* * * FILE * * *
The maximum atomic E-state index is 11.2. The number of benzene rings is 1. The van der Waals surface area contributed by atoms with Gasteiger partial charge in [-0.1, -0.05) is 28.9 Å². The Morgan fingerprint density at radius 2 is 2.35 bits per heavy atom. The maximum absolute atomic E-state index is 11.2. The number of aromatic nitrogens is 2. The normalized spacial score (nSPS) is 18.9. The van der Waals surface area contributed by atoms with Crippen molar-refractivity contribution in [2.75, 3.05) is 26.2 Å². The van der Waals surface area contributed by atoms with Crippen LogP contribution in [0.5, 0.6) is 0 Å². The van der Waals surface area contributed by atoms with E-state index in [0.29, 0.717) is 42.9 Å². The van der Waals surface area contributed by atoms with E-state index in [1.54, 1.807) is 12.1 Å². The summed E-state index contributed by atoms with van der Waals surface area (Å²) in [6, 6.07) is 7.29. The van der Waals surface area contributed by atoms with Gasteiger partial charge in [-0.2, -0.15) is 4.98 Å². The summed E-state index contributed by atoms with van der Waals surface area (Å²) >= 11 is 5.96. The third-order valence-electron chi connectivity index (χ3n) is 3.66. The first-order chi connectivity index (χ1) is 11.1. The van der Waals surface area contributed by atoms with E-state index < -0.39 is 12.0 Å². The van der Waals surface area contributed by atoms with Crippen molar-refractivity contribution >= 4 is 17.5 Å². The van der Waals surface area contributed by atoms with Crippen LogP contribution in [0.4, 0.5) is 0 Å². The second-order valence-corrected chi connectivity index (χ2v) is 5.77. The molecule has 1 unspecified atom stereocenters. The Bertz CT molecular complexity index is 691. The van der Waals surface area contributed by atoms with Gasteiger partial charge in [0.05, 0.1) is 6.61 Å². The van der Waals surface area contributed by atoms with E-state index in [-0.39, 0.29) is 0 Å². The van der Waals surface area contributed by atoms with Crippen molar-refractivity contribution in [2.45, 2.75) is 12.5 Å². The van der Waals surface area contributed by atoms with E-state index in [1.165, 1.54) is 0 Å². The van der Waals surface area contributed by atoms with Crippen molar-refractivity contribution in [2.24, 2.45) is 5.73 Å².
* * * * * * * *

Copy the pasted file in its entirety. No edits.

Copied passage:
The maximum atomic E-state index is 11.2. The number of benzene rings is 1. The van der Waals surface area contributed by atoms with Gasteiger partial charge in [-0.1, -0.05) is 28.9 Å². The Morgan fingerprint density at radius 2 is 2.35 bits per heavy atom. The maximum absolute atomic E-state index is 11.2. The number of aromatic nitrogens is 2. The normalized spacial score (nSPS) is 18.9. The van der Waals surface area contributed by atoms with Crippen molar-refractivity contribution in [2.75, 3.05) is 26.2 Å². The van der Waals surface area contributed by atoms with Crippen LogP contribution in [0.5, 0.6) is 0 Å². The van der Waals surface area contributed by atoms with E-state index in [0.29, 0.717) is 42.9 Å². The van der Waals surface area contributed by atoms with E-state index in [1.54, 1.807) is 12.1 Å². The summed E-state index contributed by atoms with van der Waals surface area (Å²) in [6, 6.07) is 7.29. The van der Waals surface area contributed by atoms with Gasteiger partial charge in [-0.2, -0.15) is 4.98 Å². The summed E-state index contributed by atoms with van der Waals surface area (Å²) >= 11 is 5.96. The third-order valence-electron chi connectivity index (χ3n) is 3.66. The first-order chi connectivity index (χ1) is 11.1. The van der Waals surface area contributed by atoms with E-state index < -0.39 is 12.0 Å². The van der Waals surface area contributed by atoms with Crippen molar-refractivity contribution >= 4 is 17.5 Å². The van der Waals surface area contributed by atoms with Crippen LogP contribution in [0.4, 0.5) is 0 Å². The second-order valence-corrected chi connectivity index (χ2v) is 5.77. The molecule has 1 unspecified atom stereocenters. The Bertz CT molecular complexity index is 691. The van der Waals surface area contributed by atoms with Gasteiger partial charge in [0.05, 0.1) is 6.61 Å². The van der Waals surface area contributed by atoms with E-state index in [-0.39, 0.29) is 0 Å². The van der Waals surface area contributed by atoms with Crippen molar-refractivity contribution in [2.45, 2.75) is 12.5 Å². The van der Waals surface area contributed by atoms with E-state index in [1.165, 1.54) is 0 Å². The van der Waals surface area contributed by atoms with Crippen molar-refractivity contribution in [2.24, 2.45) is 5.73 Å².